An odd creature spotted by Bronx residents numerous times over the past few months around the Morris Heights neighbourhood has finally been identified.
The animal in question, which was first spotted in April by an NYPD officer, is a male fisher, a member of the weasel family that hunts rats and has never been reported in New York City before.
Fishers are known to live throughout upstate New York in the Adirondacks, Dr. Roland Kays of the North Carolina Museum of Natural Sciences told CBS New York, adding that the animals apparent adaptation to an urban environment caused it to travel down the Hudson River and into the city.
“They’re learning how to cross roads,” he said. “They’re learning how to survive right underneath our noses.”
Although their taste for rats could be especially beneficial to numerous New York neighborhoods, Fishers are also known to eat small dogs and cats.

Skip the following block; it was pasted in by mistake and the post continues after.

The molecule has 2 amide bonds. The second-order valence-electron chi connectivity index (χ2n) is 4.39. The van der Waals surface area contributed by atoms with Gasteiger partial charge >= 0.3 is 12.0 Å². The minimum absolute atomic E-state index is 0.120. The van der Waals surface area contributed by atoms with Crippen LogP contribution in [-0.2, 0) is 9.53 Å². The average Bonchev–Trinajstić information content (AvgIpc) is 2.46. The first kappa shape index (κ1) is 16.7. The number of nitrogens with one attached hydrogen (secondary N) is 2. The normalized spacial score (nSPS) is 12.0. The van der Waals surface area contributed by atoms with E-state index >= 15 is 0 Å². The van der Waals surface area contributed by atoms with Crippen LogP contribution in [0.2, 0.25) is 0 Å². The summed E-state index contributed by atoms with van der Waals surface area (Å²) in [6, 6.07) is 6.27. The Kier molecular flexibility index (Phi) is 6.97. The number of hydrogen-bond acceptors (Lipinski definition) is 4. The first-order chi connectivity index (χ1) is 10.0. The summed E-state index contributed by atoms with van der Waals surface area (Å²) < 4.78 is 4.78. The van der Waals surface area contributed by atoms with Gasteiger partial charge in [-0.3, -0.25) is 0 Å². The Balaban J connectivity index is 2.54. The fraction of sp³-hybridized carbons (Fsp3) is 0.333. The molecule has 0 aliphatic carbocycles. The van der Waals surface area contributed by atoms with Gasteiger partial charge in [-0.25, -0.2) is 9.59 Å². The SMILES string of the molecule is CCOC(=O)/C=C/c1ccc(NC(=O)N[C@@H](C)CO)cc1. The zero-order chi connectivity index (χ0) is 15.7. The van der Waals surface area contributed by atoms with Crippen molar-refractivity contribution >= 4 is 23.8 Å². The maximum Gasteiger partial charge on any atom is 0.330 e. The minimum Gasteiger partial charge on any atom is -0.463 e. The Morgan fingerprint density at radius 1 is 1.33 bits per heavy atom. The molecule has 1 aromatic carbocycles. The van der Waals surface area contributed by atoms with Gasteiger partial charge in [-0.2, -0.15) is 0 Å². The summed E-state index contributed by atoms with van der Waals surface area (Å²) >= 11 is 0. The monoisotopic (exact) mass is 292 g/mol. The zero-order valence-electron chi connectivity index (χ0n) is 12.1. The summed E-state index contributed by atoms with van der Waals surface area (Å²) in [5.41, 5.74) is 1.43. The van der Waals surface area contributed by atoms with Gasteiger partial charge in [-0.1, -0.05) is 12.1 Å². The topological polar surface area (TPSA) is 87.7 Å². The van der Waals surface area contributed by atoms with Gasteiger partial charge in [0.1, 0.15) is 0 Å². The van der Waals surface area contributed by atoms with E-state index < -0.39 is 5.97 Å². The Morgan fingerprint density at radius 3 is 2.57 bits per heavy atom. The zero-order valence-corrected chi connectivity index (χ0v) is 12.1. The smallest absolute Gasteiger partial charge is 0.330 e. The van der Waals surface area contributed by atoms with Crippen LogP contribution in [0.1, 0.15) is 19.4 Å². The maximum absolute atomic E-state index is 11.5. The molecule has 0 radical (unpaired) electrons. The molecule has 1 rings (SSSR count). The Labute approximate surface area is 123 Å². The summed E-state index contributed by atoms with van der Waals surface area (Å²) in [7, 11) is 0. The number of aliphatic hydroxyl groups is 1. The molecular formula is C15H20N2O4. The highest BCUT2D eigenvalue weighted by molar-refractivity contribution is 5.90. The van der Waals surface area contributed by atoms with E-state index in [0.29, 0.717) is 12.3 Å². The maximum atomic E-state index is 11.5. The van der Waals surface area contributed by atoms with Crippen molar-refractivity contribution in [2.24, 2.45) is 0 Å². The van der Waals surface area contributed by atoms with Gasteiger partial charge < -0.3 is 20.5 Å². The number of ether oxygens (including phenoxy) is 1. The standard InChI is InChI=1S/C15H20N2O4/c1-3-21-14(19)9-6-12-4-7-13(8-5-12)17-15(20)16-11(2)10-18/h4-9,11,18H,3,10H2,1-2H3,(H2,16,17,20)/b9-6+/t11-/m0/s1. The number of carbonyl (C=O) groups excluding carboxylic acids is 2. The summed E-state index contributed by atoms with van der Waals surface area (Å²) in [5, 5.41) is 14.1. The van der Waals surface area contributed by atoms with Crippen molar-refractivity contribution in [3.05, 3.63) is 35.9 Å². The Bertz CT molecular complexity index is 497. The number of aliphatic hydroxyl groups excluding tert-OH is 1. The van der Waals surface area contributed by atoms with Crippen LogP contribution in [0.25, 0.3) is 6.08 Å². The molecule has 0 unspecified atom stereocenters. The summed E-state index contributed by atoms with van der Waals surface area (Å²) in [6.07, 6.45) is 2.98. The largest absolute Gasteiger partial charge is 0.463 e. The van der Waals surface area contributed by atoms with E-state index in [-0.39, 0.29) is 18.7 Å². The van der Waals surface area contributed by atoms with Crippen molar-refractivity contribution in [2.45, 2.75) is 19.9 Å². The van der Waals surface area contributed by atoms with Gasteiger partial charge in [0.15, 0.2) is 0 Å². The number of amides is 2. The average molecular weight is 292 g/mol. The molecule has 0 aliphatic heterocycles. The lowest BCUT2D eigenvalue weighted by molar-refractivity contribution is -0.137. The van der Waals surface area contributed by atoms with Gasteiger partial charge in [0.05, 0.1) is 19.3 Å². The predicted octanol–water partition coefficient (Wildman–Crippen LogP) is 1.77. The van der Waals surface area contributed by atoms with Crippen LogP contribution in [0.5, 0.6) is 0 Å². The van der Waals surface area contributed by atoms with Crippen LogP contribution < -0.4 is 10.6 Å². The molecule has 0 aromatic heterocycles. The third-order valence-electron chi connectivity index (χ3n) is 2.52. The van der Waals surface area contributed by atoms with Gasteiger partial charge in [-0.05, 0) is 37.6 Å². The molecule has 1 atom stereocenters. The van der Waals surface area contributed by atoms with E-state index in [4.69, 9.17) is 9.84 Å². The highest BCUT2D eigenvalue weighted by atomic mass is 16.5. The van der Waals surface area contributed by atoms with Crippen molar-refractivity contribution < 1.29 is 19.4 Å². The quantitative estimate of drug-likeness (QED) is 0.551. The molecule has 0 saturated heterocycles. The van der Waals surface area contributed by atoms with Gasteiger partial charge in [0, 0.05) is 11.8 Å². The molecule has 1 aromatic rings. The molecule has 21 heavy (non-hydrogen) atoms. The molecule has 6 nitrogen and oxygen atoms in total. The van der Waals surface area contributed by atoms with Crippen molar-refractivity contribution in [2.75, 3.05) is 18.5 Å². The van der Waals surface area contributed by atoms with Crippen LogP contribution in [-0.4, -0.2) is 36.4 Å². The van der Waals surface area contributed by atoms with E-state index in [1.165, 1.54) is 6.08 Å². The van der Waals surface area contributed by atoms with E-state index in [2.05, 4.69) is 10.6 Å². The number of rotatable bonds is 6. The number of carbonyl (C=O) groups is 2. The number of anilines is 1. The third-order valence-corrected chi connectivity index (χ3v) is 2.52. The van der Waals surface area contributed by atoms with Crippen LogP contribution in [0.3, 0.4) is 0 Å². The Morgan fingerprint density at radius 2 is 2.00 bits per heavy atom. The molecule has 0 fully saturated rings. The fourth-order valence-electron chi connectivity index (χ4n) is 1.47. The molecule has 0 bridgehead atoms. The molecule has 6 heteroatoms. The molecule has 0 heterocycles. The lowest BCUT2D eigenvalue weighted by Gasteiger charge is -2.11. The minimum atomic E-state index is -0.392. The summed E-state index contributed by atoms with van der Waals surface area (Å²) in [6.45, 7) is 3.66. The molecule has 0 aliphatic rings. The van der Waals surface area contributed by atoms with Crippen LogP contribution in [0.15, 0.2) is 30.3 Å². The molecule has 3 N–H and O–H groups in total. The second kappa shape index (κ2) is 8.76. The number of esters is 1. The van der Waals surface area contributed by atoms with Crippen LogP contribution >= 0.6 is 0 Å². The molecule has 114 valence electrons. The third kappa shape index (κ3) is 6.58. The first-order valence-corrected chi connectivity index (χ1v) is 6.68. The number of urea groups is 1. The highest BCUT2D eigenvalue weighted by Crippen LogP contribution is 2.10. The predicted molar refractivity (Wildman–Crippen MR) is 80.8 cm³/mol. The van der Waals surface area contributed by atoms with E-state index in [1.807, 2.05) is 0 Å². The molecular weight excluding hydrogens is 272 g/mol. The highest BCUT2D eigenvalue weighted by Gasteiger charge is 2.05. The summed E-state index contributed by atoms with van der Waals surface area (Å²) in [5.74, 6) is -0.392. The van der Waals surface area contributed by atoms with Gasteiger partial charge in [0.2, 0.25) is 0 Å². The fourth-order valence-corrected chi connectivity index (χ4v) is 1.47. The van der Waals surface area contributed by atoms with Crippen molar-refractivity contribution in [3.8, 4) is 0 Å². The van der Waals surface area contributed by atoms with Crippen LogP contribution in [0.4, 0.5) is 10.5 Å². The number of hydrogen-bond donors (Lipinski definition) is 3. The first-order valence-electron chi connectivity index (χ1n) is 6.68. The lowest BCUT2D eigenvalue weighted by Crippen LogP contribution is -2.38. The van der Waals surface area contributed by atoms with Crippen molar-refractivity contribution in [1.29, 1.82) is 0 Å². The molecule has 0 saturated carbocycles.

Fishers lived on Manhattan when the island was first settled in the early 1600’s, but quickly disappeared due to the fur trade.
Kays expects more fishers to make their way down to the five boroughs.
“The overall trend in the area is that their populations are increasing and that they’re using more and more urbanized environments,” he told DNA Info. “We’ve never seen them survive in anything as developed as the Bronx, so we don’t know. Can they really set up a population?”
Fishers are not known to carry any diseases, but beware: despite their cute appearance, they have attacked humans before, although this is rare.
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